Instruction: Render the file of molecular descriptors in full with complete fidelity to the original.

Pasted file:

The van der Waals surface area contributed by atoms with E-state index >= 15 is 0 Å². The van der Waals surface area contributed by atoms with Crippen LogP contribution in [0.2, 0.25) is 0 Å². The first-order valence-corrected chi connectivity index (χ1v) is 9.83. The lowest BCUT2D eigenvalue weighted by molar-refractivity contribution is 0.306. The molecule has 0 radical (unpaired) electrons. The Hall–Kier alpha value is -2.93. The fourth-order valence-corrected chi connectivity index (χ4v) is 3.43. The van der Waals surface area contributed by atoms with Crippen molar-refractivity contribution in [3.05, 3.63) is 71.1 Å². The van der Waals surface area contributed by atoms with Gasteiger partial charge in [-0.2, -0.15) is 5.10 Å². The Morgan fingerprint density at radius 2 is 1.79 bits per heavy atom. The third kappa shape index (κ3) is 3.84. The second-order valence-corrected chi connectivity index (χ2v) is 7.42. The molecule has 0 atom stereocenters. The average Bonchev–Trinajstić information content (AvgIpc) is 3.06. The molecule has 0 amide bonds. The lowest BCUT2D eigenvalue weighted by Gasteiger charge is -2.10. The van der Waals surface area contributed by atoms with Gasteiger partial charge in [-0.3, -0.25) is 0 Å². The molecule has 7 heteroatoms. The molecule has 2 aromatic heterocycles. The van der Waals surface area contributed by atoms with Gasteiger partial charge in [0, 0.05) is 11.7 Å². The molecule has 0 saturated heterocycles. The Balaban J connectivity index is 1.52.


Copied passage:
The van der Waals surface area contributed by atoms with E-state index >= 15 is 0 Å². The van der Waals surface area contributed by atoms with Crippen LogP contribution in [0.2, 0.25) is 0 Å². The first-order valence-corrected chi connectivity index (χ1v) is 9.83. The lowest BCUT2D eigenvalue weighted by molar-refractivity contribution is 0.306. The molecule has 0 radical (unpaired) electrons. The Hall–Kier alpha value is -2.93. The fourth-order valence-corrected chi connectivity index (χ4v) is 3.43. The van der Waals surface area contributed by atoms with Crippen molar-refractivity contribution in [3.05, 3.63) is 71.1 Å². The van der Waals surface area contributed by atoms with Gasteiger partial charge in [-0.2, -0.15) is 5.10 Å². The Morgan fingerprint density at radius 2 is 1.79 bits per heavy atom. The third kappa shape index (κ3) is 3.84. The second-order valence-corrected chi connectivity index (χ2v) is 7.42. The molecule has 0 atom stereocenters. The average Bonchev–Trinajstić information content (AvgIpc) is 3.06. The molecule has 0 amide bonds. The lowest BCUT2D eigenvalue weighted by Gasteiger charge is -2.10. The van der Waals surface area contributed by atoms with Gasteiger partial charge in [-0.3, -0.25) is 0 Å². The molecule has 7 heteroatoms. The molecule has 2 aromatic heterocycles. The van der Waals surface area contributed by atoms with Gasteiger partial charge in [0, 0.05) is 11.7 Å². The molecule has 0 saturated heterocycles. The Balaban J connectivity index is 1.52.